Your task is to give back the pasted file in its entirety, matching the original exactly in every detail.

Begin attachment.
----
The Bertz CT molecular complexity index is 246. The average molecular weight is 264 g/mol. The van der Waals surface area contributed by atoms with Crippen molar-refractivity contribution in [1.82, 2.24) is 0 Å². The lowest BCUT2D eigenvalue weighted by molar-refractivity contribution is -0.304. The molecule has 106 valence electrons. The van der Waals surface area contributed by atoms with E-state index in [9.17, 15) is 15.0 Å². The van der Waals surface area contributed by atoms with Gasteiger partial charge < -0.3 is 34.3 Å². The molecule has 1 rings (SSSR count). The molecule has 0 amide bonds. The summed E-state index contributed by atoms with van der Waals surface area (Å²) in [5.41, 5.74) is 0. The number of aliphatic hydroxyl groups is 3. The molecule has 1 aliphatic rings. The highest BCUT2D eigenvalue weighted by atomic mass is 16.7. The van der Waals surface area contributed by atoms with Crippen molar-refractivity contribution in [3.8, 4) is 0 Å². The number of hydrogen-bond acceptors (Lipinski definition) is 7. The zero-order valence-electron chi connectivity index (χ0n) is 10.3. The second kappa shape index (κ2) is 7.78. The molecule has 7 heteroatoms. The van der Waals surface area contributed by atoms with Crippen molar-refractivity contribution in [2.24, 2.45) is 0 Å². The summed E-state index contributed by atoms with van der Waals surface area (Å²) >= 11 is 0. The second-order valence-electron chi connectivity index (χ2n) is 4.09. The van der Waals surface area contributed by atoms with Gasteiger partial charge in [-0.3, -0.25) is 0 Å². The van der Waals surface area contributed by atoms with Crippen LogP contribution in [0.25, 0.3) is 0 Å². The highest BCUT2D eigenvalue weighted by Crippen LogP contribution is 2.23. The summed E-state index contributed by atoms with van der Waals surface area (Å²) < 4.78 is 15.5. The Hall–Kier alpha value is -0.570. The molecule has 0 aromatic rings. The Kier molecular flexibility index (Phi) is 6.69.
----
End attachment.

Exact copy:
The Bertz CT molecular complexity index is 246. The average molecular weight is 264 g/mol. The van der Waals surface area contributed by atoms with Crippen molar-refractivity contribution in [1.82, 2.24) is 0 Å². The lowest BCUT2D eigenvalue weighted by molar-refractivity contribution is -0.304. The molecule has 106 valence electrons. The van der Waals surface area contributed by atoms with E-state index in [9.17, 15) is 15.0 Å². The van der Waals surface area contributed by atoms with Gasteiger partial charge < -0.3 is 34.3 Å². The molecule has 1 rings (SSSR count). The molecule has 0 amide bonds. The summed E-state index contributed by atoms with van der Waals surface area (Å²) in [5.41, 5.74) is 0. The number of aliphatic hydroxyl groups is 3. The molecule has 1 aliphatic rings. The highest BCUT2D eigenvalue weighted by atomic mass is 16.7. The van der Waals surface area contributed by atoms with Crippen molar-refractivity contribution in [3.8, 4) is 0 Å². The number of hydrogen-bond acceptors (Lipinski definition) is 7. The zero-order valence-electron chi connectivity index (χ0n) is 10.3. The second kappa shape index (κ2) is 7.78. The molecule has 7 heteroatoms. The van der Waals surface area contributed by atoms with Crippen molar-refractivity contribution in [2.24, 2.45) is 0 Å². The summed E-state index contributed by atoms with van der Waals surface area (Å²) >= 11 is 0. The second-order valence-electron chi connectivity index (χ2n) is 4.09. The van der Waals surface area contributed by atoms with Gasteiger partial charge in [-0.3, -0.25) is 0 Å². The van der Waals surface area contributed by atoms with Crippen LogP contribution in [0.25, 0.3) is 0 Å². The highest BCUT2D eigenvalue weighted by Crippen LogP contribution is 2.23. The summed E-state index contributed by atoms with van der Waals surface area (Å²) < 4.78 is 15.5. The Hall–Kier alpha value is -0.570. The molecule has 0 aromatic rings. The Kier molecular flexibility index (Phi) is 6.69.